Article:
Newscasts

PNS Daily Newscast - October 21, 2019 


G-7 meeting may move to Camp David; conservation groups sound alarm about acting BLM chief; NC suit aims to change solitary confinement policy there; questions about Amazon Ring coordination with police; and microbes might help in earthquakes.

2020Talks - October 21, 2019 


2016 candidate Hillary Clinton says Russia is "grooming" Rep. Tulsi Gabbard for a third-party run. And Sen. Bernie Sanders has biggest Democratic campaign event this season so far.

Daily Newscasts

Public News Service - KY: Water

The Ohio River is 981 miles long and supplies drinking water to more than 5 million people. (Adobe Stock)

COVINGTON, Ky. - The Ohio River Valley Water Sanitation Commission is slated to vote on loosening water-pollution regulations at its meeting this week in Covington. The proposed changes would give states the ability to opt out of pollution-control standards for the Ohio River, which supplies drinki

According to a new report, 91 percent of U.S. coal-fired power plants are contaminating nearby groundwater with unsafe levels of toxic pollutants. (Jellybeens4/Twenty20)

LOUISVILLE, Ky. – A power plant outside of Louisville ranks among the top 10 most polluted in the country for groundwater contamination by coal ash, according to a new report. Coal ash is the toxic leftover byproduct of burning coal, and coal plants produce millions of tons of it each year.

The deepest point of the Ohio River runs through Louisville, Ky. (William Aden/Flickr)

FRANKFORT, Ky. — A long-awaited vote is expected this week on the future of water-quality standards that impact nearly two-thirds of Kentucky's waterways. The Ohio River Valley Water Sanitation Commission is reconsidering its role in setting limits on pollution discharges in the river. The a

Kentuckians fighting pollution flowing into the Green River are concerned that weakened Clean Water Act protections could hurt their case. (PatrickRohe/Flickr)

FRANKFORT, Ky. — Some Kentuckians are concerned that proposed changes to the Clean Water Act could set back the fight against waste and pollution in their own backyards. The Environmental Protection Agency has announced a replacement for the Waters of the United States rule, lifting federal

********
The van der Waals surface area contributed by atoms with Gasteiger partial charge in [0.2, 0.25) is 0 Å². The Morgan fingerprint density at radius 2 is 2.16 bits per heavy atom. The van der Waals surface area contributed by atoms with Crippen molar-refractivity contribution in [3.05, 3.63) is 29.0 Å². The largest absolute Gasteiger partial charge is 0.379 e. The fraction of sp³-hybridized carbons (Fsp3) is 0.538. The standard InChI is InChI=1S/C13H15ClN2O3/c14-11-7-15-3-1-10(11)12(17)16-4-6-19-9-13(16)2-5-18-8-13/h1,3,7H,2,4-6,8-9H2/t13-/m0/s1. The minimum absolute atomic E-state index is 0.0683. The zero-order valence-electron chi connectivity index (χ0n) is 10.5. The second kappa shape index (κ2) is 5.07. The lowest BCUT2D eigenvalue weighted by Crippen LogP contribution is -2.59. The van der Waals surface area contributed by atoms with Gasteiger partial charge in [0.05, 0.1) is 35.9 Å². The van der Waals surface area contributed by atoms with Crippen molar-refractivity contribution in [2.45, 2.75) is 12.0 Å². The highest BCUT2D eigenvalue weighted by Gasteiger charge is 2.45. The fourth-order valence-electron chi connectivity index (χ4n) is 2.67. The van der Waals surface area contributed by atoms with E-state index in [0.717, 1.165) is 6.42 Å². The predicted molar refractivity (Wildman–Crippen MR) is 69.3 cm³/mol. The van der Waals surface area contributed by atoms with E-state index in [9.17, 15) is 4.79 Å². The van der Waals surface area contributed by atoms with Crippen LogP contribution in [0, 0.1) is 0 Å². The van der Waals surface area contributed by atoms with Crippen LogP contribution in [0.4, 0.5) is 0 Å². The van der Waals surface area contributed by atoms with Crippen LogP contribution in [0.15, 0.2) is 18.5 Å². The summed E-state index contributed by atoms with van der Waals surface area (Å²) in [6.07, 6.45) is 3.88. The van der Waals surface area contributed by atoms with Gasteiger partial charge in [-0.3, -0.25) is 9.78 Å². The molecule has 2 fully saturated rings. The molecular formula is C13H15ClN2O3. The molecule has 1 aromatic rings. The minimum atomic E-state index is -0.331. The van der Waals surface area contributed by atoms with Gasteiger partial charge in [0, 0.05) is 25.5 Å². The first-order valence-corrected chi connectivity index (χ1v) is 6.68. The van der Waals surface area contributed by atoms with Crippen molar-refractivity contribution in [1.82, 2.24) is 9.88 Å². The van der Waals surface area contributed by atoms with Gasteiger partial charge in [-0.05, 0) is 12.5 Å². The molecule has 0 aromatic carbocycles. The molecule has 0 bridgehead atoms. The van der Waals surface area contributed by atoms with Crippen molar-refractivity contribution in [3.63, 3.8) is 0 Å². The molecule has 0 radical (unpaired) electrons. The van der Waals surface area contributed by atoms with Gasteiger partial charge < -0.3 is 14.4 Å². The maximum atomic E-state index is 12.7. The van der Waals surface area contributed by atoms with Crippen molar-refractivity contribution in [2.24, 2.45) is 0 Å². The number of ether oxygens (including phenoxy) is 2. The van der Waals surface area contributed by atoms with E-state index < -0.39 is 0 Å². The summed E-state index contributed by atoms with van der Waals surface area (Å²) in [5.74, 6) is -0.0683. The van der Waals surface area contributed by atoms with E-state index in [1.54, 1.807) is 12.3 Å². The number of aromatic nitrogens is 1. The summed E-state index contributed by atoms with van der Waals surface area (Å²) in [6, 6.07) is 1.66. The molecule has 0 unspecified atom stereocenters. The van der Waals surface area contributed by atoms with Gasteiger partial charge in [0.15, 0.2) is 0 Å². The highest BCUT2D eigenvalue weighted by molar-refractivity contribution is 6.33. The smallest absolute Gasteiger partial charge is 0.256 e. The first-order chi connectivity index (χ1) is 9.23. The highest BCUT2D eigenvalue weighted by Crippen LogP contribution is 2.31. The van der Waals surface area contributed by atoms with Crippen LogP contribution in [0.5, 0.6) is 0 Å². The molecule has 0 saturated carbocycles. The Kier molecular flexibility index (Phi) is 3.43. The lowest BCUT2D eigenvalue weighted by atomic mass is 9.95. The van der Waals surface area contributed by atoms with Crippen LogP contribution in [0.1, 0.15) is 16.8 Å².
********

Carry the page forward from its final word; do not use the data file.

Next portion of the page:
Martin County's 10,000 residents never know day to day if their water will be usable. (Tante Tati/Pixabay)

FRANKFORT, Ky. – Clean water flowing from the tap still is a luxury for many residents of Martin County who continue to experience the ripple effects of a 2000 coal slurry spill. Nina McCoy, chair of Martin County Concerned Citizens, says the disaster uncovered the water company's deteriorat

Acidic water runoff from coal mine land in eastern Kentucky. (Ilovemountains.org/Flickr)

FRANKFORT, Ky. – Kentucky's coal country could get new life under legislation on Capitol Hill. A group of concerned citizens and organizations gathers today at the Lexington office of U.S. Sen. Mitch McConnell, R-Ky., to encourage his action to pass the RECLAIM Act (HR 1731). The bill would r

Support for groups that fight for clean air and water, and other conservation concerns, has grown among Kentuckians since the 2016 election. (Greg Stotelmyer)

FRANKFORT, Ky. – Kentucky's signature conservation groups are reporting an uptick in membership, fund-raising and volunteerism. The increased engagement comes as President Donald Trump charts an aggressive path toward environmental deregulation, including pulling the U.S. out of the Paris cl

Conservationists are fighting back against attempts to gut new regulations that attempt to stop future pollution of streams such as this one that spills into the Kentucky River. (Tarence Ray)

FRANKFORT, Ky. – A coalition of community and conservation groups is fighting back against attempts by state officials in Kentucky and 13 other coal-producing states to stop enforcement of the Stream Protection Rule, which was finalized last month by the Interior Department. The states want t

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